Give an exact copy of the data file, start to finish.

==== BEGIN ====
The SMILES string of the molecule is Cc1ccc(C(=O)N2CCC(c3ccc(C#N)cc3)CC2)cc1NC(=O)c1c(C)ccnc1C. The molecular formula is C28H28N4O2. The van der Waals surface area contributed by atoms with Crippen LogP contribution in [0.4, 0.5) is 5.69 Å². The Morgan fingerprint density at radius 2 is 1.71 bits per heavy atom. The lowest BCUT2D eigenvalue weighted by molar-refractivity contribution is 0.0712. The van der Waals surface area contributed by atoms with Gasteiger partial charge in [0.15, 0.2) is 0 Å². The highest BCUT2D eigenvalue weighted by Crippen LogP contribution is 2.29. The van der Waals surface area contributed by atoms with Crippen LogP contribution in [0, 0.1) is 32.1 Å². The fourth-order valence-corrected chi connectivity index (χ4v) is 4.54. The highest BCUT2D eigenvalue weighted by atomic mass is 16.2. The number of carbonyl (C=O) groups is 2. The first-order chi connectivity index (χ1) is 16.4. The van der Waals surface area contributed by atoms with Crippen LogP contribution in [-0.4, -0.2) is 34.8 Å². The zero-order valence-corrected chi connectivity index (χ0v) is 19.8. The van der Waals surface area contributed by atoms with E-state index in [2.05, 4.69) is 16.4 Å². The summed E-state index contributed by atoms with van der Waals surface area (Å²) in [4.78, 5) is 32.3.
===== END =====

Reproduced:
The SMILES string of the molecule is Cc1ccc(C(=O)N2CCC(c3ccc(C#N)cc3)CC2)cc1NC(=O)c1c(C)ccnc1C. The molecular formula is C28H28N4O2. The van der Waals surface area contributed by atoms with Crippen LogP contribution in [0.4, 0.5) is 5.69 Å². The Morgan fingerprint density at radius 2 is 1.71 bits per heavy atom. The lowest BCUT2D eigenvalue weighted by molar-refractivity contribution is 0.0712. The van der Waals surface area contributed by atoms with Gasteiger partial charge in [0.15, 0.2) is 0 Å². The highest BCUT2D eigenvalue weighted by Crippen LogP contribution is 2.29. The van der Waals surface area contributed by atoms with Crippen LogP contribution in [0, 0.1) is 32.1 Å². The fourth-order valence-corrected chi connectivity index (χ4v) is 4.54. The highest BCUT2D eigenvalue weighted by atomic mass is 16.2. The number of carbonyl (C=O) groups is 2. The first-order chi connectivity index (χ1) is 16.4. The van der Waals surface area contributed by atoms with Crippen LogP contribution in [-0.4, -0.2) is 34.8 Å². The zero-order valence-corrected chi connectivity index (χ0v) is 19.8. The van der Waals surface area contributed by atoms with E-state index in [2.05, 4.69) is 16.4 Å². The summed E-state index contributed by atoms with van der Waals surface area (Å²) in [4.78, 5) is 32.3.